Why do you run? Why do you have to wake up that early every day? You can burn all those calories with your training, why do you still need to watch what you eat? Why?

It is an easy question actually but people who ask don’t seem to still understand the answer. I always get a raised eyebrow or an expression of exhaustion or both when I give my answer. Well I guess if I was the one asking the question, I would definitely find to hard to understand the answers myself. I mean who would choose to wake up earlier than everybody else every day to run or bike over sleeping longer right?

Let’s see how I got started with this. Around 11 years or so ago, you would have never thought I’d be doing sports. Almost 200lbs, waistline approaching 40 inches, wearing large to extra large shirts, drinking, eating, sitting on my desk in the office all day. As a result, I was asked to monitor my blood pressure as there are already signs of hypertension.

My father who had hypertension, diabetes, and asthma and an uncle who had heart disease died almost in the same year due to their condition. That was when I realized that hey, I am at risk of getting all those diseases! So I enrolled myself in a gym, got myself a nutritionist, and worked-out every day to lose weight. I lost 60lbs by changing my eating habits and working out.

Part of my workout was running 5 kilometers every day so when I learned about 5K runs, I started doing them and enjoyed the experience. 5Ks became 10K, then 15K, then I started doing 21Ks and finally, I finished my 1st marathon. Every time I cross a finish line, something inside me says – “you did it, you can do better.” Then I would plan for the next big race and train for it.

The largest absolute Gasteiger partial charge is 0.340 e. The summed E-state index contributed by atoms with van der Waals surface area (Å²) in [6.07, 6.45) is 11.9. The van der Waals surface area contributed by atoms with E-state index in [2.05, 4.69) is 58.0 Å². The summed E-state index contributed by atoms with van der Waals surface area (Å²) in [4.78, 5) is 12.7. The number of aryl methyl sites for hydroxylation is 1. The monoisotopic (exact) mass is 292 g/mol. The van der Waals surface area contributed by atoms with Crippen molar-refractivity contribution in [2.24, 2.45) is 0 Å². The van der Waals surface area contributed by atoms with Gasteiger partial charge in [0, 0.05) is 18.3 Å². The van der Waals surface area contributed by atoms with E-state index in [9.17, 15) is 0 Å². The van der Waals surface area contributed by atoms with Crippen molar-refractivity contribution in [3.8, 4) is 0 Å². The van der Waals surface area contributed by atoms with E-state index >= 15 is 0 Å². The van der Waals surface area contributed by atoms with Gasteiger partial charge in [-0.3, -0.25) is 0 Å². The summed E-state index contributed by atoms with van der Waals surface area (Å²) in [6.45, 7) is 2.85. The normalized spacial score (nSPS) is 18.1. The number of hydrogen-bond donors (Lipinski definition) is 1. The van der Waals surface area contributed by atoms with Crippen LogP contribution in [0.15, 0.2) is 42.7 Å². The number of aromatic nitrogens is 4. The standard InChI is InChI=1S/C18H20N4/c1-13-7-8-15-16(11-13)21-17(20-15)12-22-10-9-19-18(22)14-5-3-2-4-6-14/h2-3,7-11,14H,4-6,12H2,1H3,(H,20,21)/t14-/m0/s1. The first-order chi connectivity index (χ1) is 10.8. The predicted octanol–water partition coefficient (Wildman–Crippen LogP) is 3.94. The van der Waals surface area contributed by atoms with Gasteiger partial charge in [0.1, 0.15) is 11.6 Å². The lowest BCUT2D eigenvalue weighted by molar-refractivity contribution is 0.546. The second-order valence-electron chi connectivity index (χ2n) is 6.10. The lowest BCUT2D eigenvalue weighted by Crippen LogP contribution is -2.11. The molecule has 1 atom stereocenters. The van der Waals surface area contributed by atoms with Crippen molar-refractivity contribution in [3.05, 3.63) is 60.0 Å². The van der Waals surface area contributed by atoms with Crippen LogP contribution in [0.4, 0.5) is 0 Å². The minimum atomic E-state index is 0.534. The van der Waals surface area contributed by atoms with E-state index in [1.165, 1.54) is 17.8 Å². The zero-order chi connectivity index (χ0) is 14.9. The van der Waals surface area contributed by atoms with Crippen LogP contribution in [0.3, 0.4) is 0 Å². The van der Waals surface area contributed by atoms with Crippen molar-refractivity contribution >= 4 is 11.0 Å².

One of my goals then was to qualify for the Milo Marathon finals. My marathon personal best is just 4 minutes slower than the qualifying time for my age group so I trained hard for it every year.

I was on my best form when disaster happened. I was diagnosed with cancer and had to undergo an operation and radiation therapy sessions. I had to slow down and at the back of my mind, was the thought that I would not be able to do what I enjoy doing again.

Cancer never stopped me. I had to slow down a bit but as soon as I got clearance to run again, I started doing it again right away. People who saw me asked – “didn’t you just have surgery?” I even finished a marathon in the middle of radiation therapy. After the fight with cancer and the treatments, I trained harder and was able to qualify for the Milo Marathon finals in 2013.

After achieving that goal, I wanted to do more. So I started training for triathlons. Finishing the Iron Man 70.3 was the next goal I had in mind. I finished Iron Man 70.3 in Cebu last August. I have the Iron Man still as a goal and I am training for it.

“There is something about facing death that makes you want to feel more alive.” This was how Professor Patrick Griffin explained it in one of our conversations. Patrick himself finished a marathon after undergoing heart surgery. I know several others who have the same experience. There is that high that you get when you finish a race that makes you more alive. That makes your existence more real. The feeling is magnified when you were able to do better.

That is why I tri. 🙂


About Kit Atienza

A researcher/runner/triathlete/cancer survivor who found himself in the world of development work. He enjoys, reflects, and rants about things while doing his job, improving his personal record in running distances, and training for the IronMan in 2016.
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